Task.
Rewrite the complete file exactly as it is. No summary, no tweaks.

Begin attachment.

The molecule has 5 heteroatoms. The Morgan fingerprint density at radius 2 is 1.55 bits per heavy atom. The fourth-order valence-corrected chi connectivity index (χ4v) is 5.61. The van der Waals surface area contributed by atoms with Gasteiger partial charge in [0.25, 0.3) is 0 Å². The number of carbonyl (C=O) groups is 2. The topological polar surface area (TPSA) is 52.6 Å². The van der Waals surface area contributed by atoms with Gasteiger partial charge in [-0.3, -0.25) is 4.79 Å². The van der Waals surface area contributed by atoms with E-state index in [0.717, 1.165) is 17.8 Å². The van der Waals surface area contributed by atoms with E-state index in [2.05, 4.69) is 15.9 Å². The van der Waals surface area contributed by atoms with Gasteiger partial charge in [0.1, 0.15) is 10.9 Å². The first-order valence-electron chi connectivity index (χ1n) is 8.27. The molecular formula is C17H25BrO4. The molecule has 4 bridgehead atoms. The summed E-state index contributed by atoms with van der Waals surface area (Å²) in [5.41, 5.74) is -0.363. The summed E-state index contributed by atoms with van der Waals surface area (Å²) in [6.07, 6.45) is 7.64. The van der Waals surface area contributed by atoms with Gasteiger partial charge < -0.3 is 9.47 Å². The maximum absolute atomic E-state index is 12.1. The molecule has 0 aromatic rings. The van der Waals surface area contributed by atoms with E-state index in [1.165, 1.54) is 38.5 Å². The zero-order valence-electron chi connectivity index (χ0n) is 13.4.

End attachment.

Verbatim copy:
The molecule has 5 heteroatoms. The Morgan fingerprint density at radius 2 is 1.55 bits per heavy atom. The fourth-order valence-corrected chi connectivity index (χ4v) is 5.61. The van der Waals surface area contributed by atoms with Gasteiger partial charge in [0.25, 0.3) is 0 Å². The number of carbonyl (C=O) groups is 2. The topological polar surface area (TPSA) is 52.6 Å². The van der Waals surface area contributed by atoms with Gasteiger partial charge in [-0.3, -0.25) is 4.79 Å². The van der Waals surface area contributed by atoms with E-state index in [0.717, 1.165) is 17.8 Å². The van der Waals surface area contributed by atoms with E-state index in [2.05, 4.69) is 15.9 Å². The van der Waals surface area contributed by atoms with Gasteiger partial charge in [0.1, 0.15) is 10.9 Å². The first-order valence-electron chi connectivity index (χ1n) is 8.27. The molecular formula is C17H25BrO4. The molecule has 4 bridgehead atoms. The summed E-state index contributed by atoms with van der Waals surface area (Å²) in [5.41, 5.74) is -0.363. The summed E-state index contributed by atoms with van der Waals surface area (Å²) in [6.07, 6.45) is 7.64. The van der Waals surface area contributed by atoms with Gasteiger partial charge < -0.3 is 9.47 Å². The maximum absolute atomic E-state index is 12.1. The molecule has 0 aromatic rings. The van der Waals surface area contributed by atoms with E-state index in [1.165, 1.54) is 38.5 Å². The zero-order valence-electron chi connectivity index (χ0n) is 13.4.